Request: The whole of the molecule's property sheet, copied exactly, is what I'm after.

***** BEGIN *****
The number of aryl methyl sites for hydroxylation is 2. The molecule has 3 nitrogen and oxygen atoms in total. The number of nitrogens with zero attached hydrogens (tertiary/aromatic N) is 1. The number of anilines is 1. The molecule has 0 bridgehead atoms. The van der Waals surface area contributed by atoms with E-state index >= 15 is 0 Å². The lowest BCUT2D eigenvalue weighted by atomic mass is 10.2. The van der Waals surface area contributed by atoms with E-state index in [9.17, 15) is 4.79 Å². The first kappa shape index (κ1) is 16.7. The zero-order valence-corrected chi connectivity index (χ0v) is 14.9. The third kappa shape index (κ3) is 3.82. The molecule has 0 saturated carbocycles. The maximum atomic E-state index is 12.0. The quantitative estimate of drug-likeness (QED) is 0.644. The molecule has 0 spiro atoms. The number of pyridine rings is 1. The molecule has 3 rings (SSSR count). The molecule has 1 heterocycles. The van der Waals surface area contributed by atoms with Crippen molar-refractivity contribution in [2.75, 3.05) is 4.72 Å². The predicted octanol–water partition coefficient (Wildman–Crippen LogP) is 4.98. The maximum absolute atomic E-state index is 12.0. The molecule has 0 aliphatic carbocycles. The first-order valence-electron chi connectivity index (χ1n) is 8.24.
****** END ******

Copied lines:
The number of aryl methyl sites for hydroxylation is 2. The molecule has 3 nitrogen and oxygen atoms in total. The number of nitrogens with zero attached hydrogens (tertiary/aromatic N) is 1. The number of anilines is 1. The molecule has 0 bridgehead atoms. The van der Waals surface area contributed by atoms with E-state index >= 15 is 0 Å². The lowest BCUT2D eigenvalue weighted by atomic mass is 10.2. The van der Waals surface area contributed by atoms with E-state index in [9.17, 15) is 4.79 Å². The first kappa shape index (κ1) is 16.7. The zero-order valence-corrected chi connectivity index (χ0v) is 14.9. The third kappa shape index (κ3) is 3.82. The molecule has 0 saturated carbocycles. The maximum atomic E-state index is 12.0. The quantitative estimate of drug-likeness (QED) is 0.644. The molecule has 0 spiro atoms. The number of pyridine rings is 1. The molecule has 3 rings (SSSR count). The molecule has 1 heterocycles. The van der Waals surface area contributed by atoms with Crippen molar-refractivity contribution in [2.75, 3.05) is 4.72 Å². The predicted octanol–water partition coefficient (Wildman–Crippen LogP) is 4.98. The maximum absolute atomic E-state index is 12.0. The molecule has 0 aliphatic carbocycles. The first-order valence-electron chi connectivity index (χ1n) is 8.24.